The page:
In 2018, UW Recycling set a goal of 70% waste diversion by 2020. However, the program recently decided to shift to a new goal of 10% less landfilled waste by 2025. According to UW Recycling, the diversion rate is one indicator of how successfully the university is keeping materials out of landfills. The rate is used to measure how the institution is doing compared to previous years, other higher education institutions, and the City of Seattle.
A waste diversion goal of 70% would mean only 30% of all waste would be sent to the landfill, and everything else would be repurposed and resold, recycled, or composted. “We did not achieve this goal,” Audrey Taber, interim manager of UW Recycling, said. “The diversion rate for fiscal year 2020 was 61%, and this is consistent with 61% in fiscal years 2018 and 2019.”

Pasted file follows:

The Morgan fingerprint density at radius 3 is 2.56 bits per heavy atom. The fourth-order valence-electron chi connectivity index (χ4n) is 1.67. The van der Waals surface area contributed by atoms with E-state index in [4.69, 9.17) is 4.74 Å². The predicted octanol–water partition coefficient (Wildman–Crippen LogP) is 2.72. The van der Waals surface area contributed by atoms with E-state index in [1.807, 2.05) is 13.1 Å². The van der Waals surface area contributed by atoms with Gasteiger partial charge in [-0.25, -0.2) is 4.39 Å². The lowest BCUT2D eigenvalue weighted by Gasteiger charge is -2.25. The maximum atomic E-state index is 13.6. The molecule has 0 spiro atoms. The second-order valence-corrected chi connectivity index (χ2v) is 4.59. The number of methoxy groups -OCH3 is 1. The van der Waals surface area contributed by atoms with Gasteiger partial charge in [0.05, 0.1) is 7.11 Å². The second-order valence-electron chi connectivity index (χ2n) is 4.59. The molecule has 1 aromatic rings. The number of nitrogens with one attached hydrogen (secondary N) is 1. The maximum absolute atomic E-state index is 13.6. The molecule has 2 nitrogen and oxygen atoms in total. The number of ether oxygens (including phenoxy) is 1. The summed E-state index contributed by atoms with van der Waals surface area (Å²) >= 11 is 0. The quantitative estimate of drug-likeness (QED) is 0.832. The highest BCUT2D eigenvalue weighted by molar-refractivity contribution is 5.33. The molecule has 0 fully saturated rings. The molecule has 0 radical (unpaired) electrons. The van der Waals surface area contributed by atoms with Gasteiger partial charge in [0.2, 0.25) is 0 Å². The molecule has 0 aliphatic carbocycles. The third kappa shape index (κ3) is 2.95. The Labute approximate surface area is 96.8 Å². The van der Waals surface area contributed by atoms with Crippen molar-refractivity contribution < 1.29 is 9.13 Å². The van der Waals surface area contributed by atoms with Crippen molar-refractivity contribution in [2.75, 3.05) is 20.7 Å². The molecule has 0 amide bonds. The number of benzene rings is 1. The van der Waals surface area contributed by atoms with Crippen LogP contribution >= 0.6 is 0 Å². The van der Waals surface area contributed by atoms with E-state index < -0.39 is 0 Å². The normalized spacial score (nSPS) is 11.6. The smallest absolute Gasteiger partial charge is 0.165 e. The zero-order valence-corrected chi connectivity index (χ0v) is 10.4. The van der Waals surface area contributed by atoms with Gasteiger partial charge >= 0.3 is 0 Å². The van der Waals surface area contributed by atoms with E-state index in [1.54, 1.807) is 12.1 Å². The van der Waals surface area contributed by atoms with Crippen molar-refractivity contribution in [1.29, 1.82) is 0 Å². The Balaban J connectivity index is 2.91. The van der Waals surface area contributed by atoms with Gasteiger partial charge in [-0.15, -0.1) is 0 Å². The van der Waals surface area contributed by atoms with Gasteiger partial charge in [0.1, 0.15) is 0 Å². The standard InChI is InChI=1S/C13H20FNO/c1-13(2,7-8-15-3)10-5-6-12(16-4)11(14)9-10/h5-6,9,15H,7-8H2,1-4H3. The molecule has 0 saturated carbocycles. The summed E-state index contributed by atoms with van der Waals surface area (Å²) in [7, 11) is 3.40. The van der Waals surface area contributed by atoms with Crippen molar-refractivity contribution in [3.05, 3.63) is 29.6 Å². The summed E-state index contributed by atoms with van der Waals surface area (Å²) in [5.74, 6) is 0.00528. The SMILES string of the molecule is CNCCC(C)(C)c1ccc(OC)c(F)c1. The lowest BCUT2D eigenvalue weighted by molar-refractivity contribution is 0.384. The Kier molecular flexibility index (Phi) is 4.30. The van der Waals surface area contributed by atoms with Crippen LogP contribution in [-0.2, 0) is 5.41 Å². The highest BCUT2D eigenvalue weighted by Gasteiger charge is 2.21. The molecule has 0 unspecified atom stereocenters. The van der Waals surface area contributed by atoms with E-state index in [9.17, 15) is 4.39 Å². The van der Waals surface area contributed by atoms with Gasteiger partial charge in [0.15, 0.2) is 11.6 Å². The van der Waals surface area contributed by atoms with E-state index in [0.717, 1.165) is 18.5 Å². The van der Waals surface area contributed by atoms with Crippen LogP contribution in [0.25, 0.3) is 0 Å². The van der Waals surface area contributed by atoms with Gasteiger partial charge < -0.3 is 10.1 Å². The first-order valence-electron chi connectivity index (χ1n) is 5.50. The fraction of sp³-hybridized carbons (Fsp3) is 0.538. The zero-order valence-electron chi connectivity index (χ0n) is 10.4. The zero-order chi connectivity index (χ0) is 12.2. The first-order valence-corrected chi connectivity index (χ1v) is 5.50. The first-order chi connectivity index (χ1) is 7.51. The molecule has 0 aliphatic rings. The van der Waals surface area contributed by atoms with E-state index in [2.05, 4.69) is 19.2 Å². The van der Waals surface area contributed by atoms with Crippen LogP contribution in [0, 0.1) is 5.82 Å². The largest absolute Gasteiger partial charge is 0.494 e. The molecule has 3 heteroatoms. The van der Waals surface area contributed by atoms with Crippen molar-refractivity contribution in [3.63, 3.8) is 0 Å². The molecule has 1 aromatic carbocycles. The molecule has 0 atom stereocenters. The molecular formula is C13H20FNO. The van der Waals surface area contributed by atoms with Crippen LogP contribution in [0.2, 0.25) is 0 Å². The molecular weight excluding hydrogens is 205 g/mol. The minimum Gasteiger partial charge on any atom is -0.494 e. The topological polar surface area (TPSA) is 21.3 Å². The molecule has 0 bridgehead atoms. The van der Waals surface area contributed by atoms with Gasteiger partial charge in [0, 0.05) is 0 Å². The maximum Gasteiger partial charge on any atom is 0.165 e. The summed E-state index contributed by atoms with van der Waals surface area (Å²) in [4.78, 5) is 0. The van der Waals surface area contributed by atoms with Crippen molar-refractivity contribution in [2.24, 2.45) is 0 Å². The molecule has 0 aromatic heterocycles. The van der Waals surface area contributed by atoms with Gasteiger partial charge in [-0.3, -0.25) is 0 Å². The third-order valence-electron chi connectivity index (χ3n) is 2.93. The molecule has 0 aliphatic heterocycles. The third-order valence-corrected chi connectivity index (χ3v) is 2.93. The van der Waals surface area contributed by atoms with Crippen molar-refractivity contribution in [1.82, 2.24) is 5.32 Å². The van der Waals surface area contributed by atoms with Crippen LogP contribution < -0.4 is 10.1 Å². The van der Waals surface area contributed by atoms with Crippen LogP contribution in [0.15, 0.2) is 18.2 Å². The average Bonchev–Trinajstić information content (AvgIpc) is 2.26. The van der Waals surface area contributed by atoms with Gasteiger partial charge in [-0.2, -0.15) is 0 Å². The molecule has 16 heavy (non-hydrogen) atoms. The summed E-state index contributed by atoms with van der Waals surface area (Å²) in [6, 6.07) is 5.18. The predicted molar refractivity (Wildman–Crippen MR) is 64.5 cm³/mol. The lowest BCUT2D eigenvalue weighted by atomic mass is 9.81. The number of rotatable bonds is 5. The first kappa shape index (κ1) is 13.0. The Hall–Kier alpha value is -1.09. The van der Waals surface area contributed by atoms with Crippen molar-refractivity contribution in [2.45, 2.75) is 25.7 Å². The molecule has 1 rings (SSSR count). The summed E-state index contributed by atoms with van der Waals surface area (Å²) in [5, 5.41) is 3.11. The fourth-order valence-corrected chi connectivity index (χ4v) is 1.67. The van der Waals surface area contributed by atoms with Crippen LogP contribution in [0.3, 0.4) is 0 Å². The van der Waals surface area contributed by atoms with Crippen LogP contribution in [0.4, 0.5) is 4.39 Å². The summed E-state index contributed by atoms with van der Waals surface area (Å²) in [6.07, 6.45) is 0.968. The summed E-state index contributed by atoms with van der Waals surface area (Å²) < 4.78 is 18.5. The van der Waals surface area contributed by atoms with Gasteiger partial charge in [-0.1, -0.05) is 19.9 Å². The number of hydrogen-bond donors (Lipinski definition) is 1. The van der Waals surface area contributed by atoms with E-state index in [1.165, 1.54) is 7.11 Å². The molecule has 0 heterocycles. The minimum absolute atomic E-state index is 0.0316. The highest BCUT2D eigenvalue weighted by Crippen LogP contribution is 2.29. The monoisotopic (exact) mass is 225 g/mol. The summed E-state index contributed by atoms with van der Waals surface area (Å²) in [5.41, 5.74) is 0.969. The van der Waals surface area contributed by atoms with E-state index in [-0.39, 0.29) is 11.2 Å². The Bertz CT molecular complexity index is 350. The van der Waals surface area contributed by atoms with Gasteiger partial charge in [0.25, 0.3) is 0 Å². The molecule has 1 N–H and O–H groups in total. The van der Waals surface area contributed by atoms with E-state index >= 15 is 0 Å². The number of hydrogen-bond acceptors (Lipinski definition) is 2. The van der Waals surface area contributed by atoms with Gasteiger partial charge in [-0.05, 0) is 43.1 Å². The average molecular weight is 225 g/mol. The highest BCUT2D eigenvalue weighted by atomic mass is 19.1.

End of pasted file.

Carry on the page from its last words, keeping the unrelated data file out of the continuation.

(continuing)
Taber said UW Recycling previously shipped a lot of recycling to China. In 2018, China enacted the National Sword policy, which decreased the importation of contaminated recyclables. “We want to focus on reducing the amount of waste we made in the first place, not just recycling,” Taber said. “By measuring how much less waste we are sending to the landfill, that’s a more useful indicator of how we are doing at reducing the waste.”